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June 4, 2007 - We'll be honest with you. [Register or Login to view links] (DMC4) is not the bastion of progressive game design. It's not trying to reinvent the wheel, nor is it trying to compete with the likes of God of War. Nope, with the fourth instalment the series is going along its merry - and very Japanese - way, and honestly, that's okay with us. The series just has an infectious vitality that we find hard to resist, and DMC4 continues that tradition, with tight, juggle-intensive combat mechanics, gorgeous environments and a lead character with a sword that's bigger than he is.

Speaking of the lead character; gamers, meet Nero. Nero, gamers. Dante's taking a rest at the moment, but fear not because he'll be back and playable at some point in the final game. And by 'rest', we of course mean 'bungee jumping from a zeppelin while firing twin pistols at giant marauding demon bees'. Or something along those lines. For now though, it's all about newcomer Nero. And boy, talk about a radical design shift. These two guys are as different as night and, erm… later that night.

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When parallel universes collide.

Despite the similar looks, there are a few core differences between the two. For starters, Nero doesn't wield twin pistols like Dante. Instead, he just has the one massive revolver - Blue Rose, while his other arm (you can't miss it - it's the glowing demonic one) wields - say it with me - the DEVIL BRINGER! Sorry, that's just such a cool name I can't help but capitalise it. Devil Bringer is essentially a ghostly arm that adds spice to combat and movement. Assigned to the circle button, Nero can use it to uppercut enemies, reach out and grab them from a distance, pick them up and swing them around, and even to grapple between designated points. It's a cool inclusion that mixes in well with the gunplay and swordplay to keep the combat fast-paced and interesting.

Indeed, the combat in this series has always been a glorious marriage of tight mechanics and stylish theatrics, and within moments of picking up the controller in DMC4 you'll be in the thick of it once again. One moment you're jumping, whipping an enemy up into the air, holding it there for several seconds as you unleash slashes and uppercuts before slamming it back down to the ground shouting "slam dunk" (not you you, that is, your character you), the next you're reeling an enemy in, then sending it flying before following up with a devastating dashing slash. Combat is as intuitive as you'd expect, with only the vagaries of the camera occasionally fighting against you, and experimentation is usually rewarded with something cool.

In fact, you'll probably come across the new Exceed system before the game tells you about it. You'll tap the L2 trigger to see if it does anything, and notice that Nero literally revs the handle of his sword - like a motorbike handle - as it's slung over his shoulder. Test it some more and you'll discover that by holding and releasing a few times you can build up a metre above the health bar which then saves up to three charges. By the time you've maxed it out your sword (which, incidentally, is known as the Red Queen) is glowing red. No prizes for guessing that your next attack will be an uber one. It's a bit of a strange inclusion, but brings some strategy if you want to use it - Nero moves slowly while you're revving so do you try and do it in the middle of combat? Or do you pre-charge it in anticipation of the next fight?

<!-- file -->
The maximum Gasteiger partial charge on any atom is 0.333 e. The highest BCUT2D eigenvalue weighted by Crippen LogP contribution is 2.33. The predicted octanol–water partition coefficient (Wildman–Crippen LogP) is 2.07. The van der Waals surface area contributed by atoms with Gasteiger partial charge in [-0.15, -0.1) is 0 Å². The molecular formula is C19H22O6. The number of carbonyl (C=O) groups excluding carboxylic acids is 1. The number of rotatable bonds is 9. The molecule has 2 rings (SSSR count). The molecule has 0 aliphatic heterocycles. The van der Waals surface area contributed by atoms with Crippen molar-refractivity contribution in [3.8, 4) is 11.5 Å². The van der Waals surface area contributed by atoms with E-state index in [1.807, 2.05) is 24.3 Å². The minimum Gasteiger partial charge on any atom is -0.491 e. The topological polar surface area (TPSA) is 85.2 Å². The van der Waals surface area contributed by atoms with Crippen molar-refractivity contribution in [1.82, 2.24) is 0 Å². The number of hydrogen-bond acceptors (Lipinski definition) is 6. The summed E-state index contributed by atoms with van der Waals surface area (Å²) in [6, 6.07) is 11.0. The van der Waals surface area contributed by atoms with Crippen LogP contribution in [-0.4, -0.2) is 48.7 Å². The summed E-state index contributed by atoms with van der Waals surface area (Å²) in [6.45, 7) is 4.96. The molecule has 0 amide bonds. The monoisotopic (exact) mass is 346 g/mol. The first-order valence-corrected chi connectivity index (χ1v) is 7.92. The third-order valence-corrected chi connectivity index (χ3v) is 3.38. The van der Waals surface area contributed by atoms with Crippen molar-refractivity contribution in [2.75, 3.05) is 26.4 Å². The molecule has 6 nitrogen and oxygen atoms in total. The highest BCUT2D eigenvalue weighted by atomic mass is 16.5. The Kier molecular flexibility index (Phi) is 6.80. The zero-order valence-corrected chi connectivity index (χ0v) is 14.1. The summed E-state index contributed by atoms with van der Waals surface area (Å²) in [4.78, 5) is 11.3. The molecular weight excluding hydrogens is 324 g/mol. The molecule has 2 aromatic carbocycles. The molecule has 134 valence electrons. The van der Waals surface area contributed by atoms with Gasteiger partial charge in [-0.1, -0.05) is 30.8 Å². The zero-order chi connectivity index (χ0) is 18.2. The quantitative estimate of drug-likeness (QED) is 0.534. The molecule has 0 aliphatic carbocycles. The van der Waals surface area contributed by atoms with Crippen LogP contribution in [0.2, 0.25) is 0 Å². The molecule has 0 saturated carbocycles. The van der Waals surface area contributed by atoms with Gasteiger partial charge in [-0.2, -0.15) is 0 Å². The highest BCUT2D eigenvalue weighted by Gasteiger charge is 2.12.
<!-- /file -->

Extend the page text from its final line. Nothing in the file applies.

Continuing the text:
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Go Go Gadget Arm! (Thank you, thank you very much. No really, your silence says more than applause ever could).

The majority of enemies we've gone up against so far are what we've termed "Stitchlings" (in honour of Clive Barker's Abarat series of books) - ugly creatures that look to have been cobbled together from mismatched pieces of material and other bits and bobs. They cackle and they lurch, but they also play fair and rarely attack in packs of more than a few at a time. These then, are the grunts, and while they come in a few different forms - some larger than others, some with a peg for one leg and a massive arced blade for the other, they don't present much of a problem. Thankfully, we also went up against some tougher foes. Namely, Frost Demons - resurrected from the first game and much more menacing this time around, these beasts attack in pairs, firing ice shards at Nero, defending using ice shields and dashing across the ground on a bed of ice rimmed with jagged shards. It's an ice thing. With some judicious evading (R1 to lock on, then X in different directions to dodge) however, even these abominations became merely red orb fuel for Nero.

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